From Where I Stand
Beto O’Rourke lost. He lost by less than 3 percentage points, but still, he lost. And that means that LGBT Texans — indeed, LGBT people all across the country — will have to spend the next six years dealing with homo/transphobe Ted Cruz sitting in the U.S. Senate.
As I sat watching the election results trickle in, I felt my heart sinking ever lower as Cruz’s numbers crept higher. And when the national news prognosticators called the race for Cruz, I felt my heart breaking. It felt like 2016 all over again.
Don’t get me wrong: It wasn’t just the Senate race that broke my heart. I wanted to see Lupe Valdez beat Greg Abbott, to see Mike Collier beat Dan Patrick, to see Justin Nelson beat Ken Paxton. I wanted to see Lorie Burch and Gina Ortiz Jones headed to Congress, to see Mark Phariss headed to the Texas Senate, to see Finn Jones headed to the Texas House.
And so many more. So many, many more.
But Beto was the flag-bearer. I know that many of the others were long shots. But Beto — well, that one seemed so winnable. But Beto lost.
I felt that same dark cloud of anger, almost of hopelessness, that had engulfed me two years ago rushing back in. But I held it off, because I had work to do. I was blogging election results, and not just in Texas’ Senate race.
And when I stopped moping over Beto, I started realizing all the reasons we had to celebrate.
Start at the top: Democrats won control of the U.S. House of Representatives! Sure, not all Democrats are friends of the LGBT community. But we can dang sure rely on them more than we could the Republicans that controlled Congress. With Democrats in control of the House, we have somebody standing ready to rein in Donald Trump and his corruption. We have somebody standing between us and all the hateful anti-LGBT legislation.
Beyond that thought, we have a lot to celebrate, a lot to be proud of. There were openly-LGBT candidates running for office Tuesday at every level of government — from city council races all the way to congressional races. The LGBT Victory Fund endorsed 225 openly-LGBT candidates around the country, including 16 in Texas.
Of those, eight of the 14 running for federal offices won; 90 of the 135 running for state offices won, and 53 of the 78 running for local offices won. And those numbers could go up, depending on a couple of runoff elections and recounts.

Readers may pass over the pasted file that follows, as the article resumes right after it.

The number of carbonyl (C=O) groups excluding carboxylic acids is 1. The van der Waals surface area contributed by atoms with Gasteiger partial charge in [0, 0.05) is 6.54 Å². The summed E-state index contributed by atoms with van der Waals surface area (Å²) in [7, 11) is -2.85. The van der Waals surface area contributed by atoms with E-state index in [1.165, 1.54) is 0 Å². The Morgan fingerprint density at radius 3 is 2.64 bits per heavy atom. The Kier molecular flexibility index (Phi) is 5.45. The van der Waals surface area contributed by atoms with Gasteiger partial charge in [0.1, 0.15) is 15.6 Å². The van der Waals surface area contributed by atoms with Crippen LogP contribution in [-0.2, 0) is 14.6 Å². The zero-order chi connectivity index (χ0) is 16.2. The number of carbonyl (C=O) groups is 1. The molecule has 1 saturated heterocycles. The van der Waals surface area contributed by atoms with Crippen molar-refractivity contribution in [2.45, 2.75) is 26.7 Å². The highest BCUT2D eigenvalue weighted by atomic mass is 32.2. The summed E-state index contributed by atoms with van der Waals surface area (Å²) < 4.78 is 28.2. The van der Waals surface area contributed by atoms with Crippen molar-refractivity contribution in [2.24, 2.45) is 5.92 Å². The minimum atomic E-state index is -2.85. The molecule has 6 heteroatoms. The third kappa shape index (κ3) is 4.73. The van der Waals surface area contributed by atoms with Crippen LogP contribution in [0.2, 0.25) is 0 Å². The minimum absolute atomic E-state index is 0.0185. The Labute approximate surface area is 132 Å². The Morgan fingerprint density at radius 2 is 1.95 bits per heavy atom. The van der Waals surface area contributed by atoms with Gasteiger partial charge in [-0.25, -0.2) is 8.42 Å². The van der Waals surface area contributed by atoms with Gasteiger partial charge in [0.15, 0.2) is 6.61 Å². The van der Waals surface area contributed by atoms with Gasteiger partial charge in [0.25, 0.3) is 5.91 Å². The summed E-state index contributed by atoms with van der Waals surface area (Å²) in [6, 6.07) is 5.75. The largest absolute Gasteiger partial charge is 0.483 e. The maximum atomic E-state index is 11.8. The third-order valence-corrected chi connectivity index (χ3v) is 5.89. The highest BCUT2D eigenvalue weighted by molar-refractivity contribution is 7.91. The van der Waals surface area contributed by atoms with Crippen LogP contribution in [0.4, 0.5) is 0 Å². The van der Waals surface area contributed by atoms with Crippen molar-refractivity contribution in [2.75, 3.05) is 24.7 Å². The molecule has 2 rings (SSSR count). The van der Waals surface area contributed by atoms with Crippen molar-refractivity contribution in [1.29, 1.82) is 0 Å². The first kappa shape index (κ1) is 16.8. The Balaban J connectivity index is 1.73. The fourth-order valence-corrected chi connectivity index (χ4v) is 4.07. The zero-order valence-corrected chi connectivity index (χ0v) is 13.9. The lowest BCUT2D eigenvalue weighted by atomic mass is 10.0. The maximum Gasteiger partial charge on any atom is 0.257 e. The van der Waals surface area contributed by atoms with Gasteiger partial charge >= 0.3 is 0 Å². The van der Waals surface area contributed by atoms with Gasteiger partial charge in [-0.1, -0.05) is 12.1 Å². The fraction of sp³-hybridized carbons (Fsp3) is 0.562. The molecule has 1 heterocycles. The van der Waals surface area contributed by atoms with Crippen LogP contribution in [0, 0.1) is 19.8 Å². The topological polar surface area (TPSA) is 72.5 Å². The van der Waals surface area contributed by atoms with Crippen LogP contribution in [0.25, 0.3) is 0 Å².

Those winners include some historic firsts: Jared Polis in Colorado became the first openly-gay man elected governor of a U.S. state; Sharice Davids became the first lesbian elected to Congress from Kansas and one of the two first Native American women elected to Congress.
In Massachusetts, voters statewide upheld laws protecting transgender men and women from discrimination in that state. Statewide referenda used to be the bane of LGBT equality, and yet, at a time when our trans brothers and sisters have become the right-wing’s favorite targets, the people of Massachusetts stood up and told the bigots NO.
Of the 16 candidates the Victory Fund backed in Texas, 10 won, and two are in recount situations. Texas has five LGBTQ-identified women in the Texas House now: Celia Israel, Mary Gonzalez, Jessica Gonzalez, Erin Zweiner and Julie Johnson. Jessica, Erin and Julie are all newly-elected legislators, while Celia and Mary won re-election. And Julie’s victory was especially sweet since she beat Republican incumbent Matt Rinaldi, author of one of those detestable “bathroom bills” introduced in the last Texas Legislature.
And six LGBT candidates won judicial races in Harris County.
We saw some big wins here in Texas for candidates who are allies of our community: Colin Allred defeated Pete Sessions to win a seat in Congress. In Texas Senate races, Beverly Powell defeated anti-LGBT incumbent Konni Burton and Nathan Johnson beat anti-LGBT incumbent Don Huffines. Chika Anyiam defeated Stephanie Fargo for judge in Dallas County’s Criminal District Court 7 to become the first African immigrant in U.S. history elected as a state district court judge. The first Latinas to ever represent Texas in Congress were elected this week.
And there was more. So much more. Even in some of those races where we lost, we still saw some history being made. Lupe Valdez, an openly-lesbian Latina, pulled in more than 40 percent of the vote in a statewide race. In Texas. Openly-lesbian congressional candidate Lorie Burch earned nearly 45 percent of the vote in a heavily-
Republican district, while openly-lesbian congressional candidate Gina Ortiz Jones is looking at a recount after the initial count showed her less than 1 percentage point behind her Republican opponent. Mark Phariss finished his race for the Texas state Senate less than 3 percentage points behind the Republican in a deep red district.
And, in what I see as one of the most significant results in the state, openly transgender man Finnegan Jones won 44 percent of the vote against a Republican incumbent in another deep red district. Y’all, that’s HUGE!
The more I see, the better I feel. Yes, we lost some big ones. But look at the bigger picture; in the bigger picture, we won. And I believe we will keep on winning.
As Texas Freedom Network President Kathy Miller said the day after the election, on Tuesday “we saw the beginnings of an historic sea change in Texas … .” And it wasn’t just a blue wave, it was a rainbow wave of change, washing us all toward a brighter future.
Tammye Nash is managing editor of Dallas Voice and Out North Texas, and executive producer of DVtv. She has been a professional journalist for more than 35 years.